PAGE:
It has been more than a week since I returned to the United States.
The last two days in Nicaragua was a bit hard for me. I couldn’t grasp that we only had 48 hours left in the country. Within the time frame of two weeks, 11 strangers became close friends who shared many personal stories and laughter. The group truly made the entire trip a memorable one.
As I reflect on the last two weeks, I see personal growth and more confidence in myself. Through the experiences I had in Nicaragua from carrying on a conversation in Spanish to navigating the streets in Leon, I have more faith in myself and in the abilities that I can travel by myself in the future.
I have returned with a completely different perspective of Nicaragua. This country has such beautiful people and culture but I cannot disregard the amount of struggles people face every day because of high level of poverty in the country. Nicaragua is the poorest country in Central America and the number of actual jobs are very low. People make income on a day to day basis by doing jobs like selling mangoes on the streets and washing car’s windows.
Poverty has to be one of the major issue in the country along with several other issues. Visiting Juanita Urbina, a transgender woman, allowed me to hear a perceptive from a different side. The United States and Nicaragua have many similar issues and one them has to be discrimination against LGBTQ and the transgender community. Both societies have a stigma against these communities and are quick to mistreat them or push them aside. In cases as such, people need to inform themselves and realize humans are humans. Everyone deserves respect and dignity regardless of their sexual orientation or gender.
Studying abroad enhanced my educational experience to levels unimagined. Instead of sitting through a lecture, each day I was given the opportunity to visit a new environment and learn about a different topic. What best way is there to learn about a culture than by living in it?
In a few words, I have been exposed to so much of Nicaragua in such a short time and I am so thankful for the opportunity. I plan to use the knowledge I gained to further my studies in the International Relations field. I plan to continue learning about Nicaragua and find ways to help people facing the different social and human rights issues. I have expanded my horizon by visiting a different part of the world and I hope to continue my travels. Until next time Nicaragua! #BuckeyesAbroad
More than a week has passed since our return to the States. It feels as though so much more time and like no time at all since we were in Nicaragua. I miss it, and being back in the U.S. is jarring. I miss it all- the country, the culture, the organizations we met with, and the revolutionaries who allowed 11 Americans whose government has reaked havoc on their own into their homes, stories, places of work, life, and hearts. They are brave people who allow a group of strangers from one of the most powerful countries in the world into their own- the second most impoverished country in Latin America. The people who have given so much to me made themselves vulnerable to so much in order to share their lives. There are those who shared their houses, rooms and made sacrifices so we could have dinner, those who spent their time and voices, and those who spent their time driving a group of students whose opportunities, lives, and reflections are different than there own. We were welcomed and loved. I’m not so sure that many here in the U.S. would greet them the same way.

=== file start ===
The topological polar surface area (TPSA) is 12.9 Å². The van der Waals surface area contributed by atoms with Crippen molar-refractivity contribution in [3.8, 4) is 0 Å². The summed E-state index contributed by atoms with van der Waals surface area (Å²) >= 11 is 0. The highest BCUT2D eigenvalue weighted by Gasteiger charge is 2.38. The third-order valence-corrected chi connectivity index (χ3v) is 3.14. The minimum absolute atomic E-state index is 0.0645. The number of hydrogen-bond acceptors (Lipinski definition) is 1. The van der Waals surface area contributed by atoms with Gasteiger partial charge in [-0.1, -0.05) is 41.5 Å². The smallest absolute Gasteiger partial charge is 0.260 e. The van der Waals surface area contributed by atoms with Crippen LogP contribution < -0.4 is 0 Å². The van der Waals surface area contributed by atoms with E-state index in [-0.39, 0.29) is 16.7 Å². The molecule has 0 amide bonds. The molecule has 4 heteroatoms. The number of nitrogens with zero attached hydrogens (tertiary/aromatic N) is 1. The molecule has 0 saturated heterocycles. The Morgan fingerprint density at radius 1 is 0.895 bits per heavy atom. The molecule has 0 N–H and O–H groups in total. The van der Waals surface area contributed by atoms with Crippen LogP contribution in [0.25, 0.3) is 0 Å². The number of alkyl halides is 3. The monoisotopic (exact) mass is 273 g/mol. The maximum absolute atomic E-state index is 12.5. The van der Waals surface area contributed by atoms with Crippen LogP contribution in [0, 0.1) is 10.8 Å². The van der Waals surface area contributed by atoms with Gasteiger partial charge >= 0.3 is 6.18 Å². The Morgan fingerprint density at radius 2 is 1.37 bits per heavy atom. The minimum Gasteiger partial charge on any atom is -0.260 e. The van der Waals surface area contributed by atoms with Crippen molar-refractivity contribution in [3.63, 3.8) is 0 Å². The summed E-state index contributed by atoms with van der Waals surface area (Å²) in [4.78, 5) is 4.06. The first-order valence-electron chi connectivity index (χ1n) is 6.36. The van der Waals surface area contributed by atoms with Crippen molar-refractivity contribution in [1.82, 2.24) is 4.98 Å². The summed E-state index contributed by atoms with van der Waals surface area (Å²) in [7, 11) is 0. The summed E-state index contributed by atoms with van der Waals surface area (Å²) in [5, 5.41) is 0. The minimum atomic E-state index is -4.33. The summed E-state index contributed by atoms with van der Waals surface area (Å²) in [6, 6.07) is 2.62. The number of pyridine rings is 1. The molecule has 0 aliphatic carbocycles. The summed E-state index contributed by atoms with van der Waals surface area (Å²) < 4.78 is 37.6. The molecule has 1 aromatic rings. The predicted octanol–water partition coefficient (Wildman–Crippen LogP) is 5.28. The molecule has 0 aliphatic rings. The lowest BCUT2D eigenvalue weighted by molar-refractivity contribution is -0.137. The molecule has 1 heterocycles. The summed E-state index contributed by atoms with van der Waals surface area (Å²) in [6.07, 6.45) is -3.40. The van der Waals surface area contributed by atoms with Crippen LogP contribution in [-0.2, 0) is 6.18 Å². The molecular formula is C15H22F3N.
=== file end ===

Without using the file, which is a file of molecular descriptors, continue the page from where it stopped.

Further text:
As I write, I am sitting on my couch in my air-conditioned apartment drinking hot chocolate from a mug I bought in Nicaragua. I can taste and feel the privilege I have and it does not taste sweet or feel so comfortable as one might think. To be honest, it would probably be easier to wash over in my memory many of my experiences in the country. But being back here makes me uncomfortable, and it should. I grieve for those who suffer because of lack of access, opportunity, and adequacy. I am made better, wisened, and strengthened by these experiences. My learning does not make their struggle worth it. They do not exist for me to gain. So many times those of us from the U.S. travel to less developed countries with this savior complex and think we have the solutions to all their “problems.” Other times, our experiences unsettle us once we return to our soft lives and we decide to wrap the memory up neatly and put it aside. But these are the lives of people, and they cannot be made into an easy phrase about how out of everything bad comes something good. Sometimes, we must simply sit with the weight that some have been given much and some have been given very little. And always, we must make a choice to determine whether or not we will do something about this inequality and its innate injustices.
Reconciling my experiences in the U.S. and in Nicaragua has been difficult. Once we arrived back in the U.S., I had a day to adjust and then I began work again, an additional job I did not have prior to leaving for our trip, and an internship. One day to separate my beautiful, heart wrenching, enlightening, challenging time in Nicaragua and then it was back to the “real world.” I find myself thinking of the trip and our experiences often. I find myself thinking of the different world that Nicaragua feels like in comparison to the U.S., the poverty that both have in different and similar ways, the people we have spoke with and listened to, and the ways I have learned and been impacted deeply. I think of all the people I have intimate experiences with through the sharing of stories and experiences and I am at a loss for the gravity and weight of what has been shared. I have been shaken by this trip and forever changed.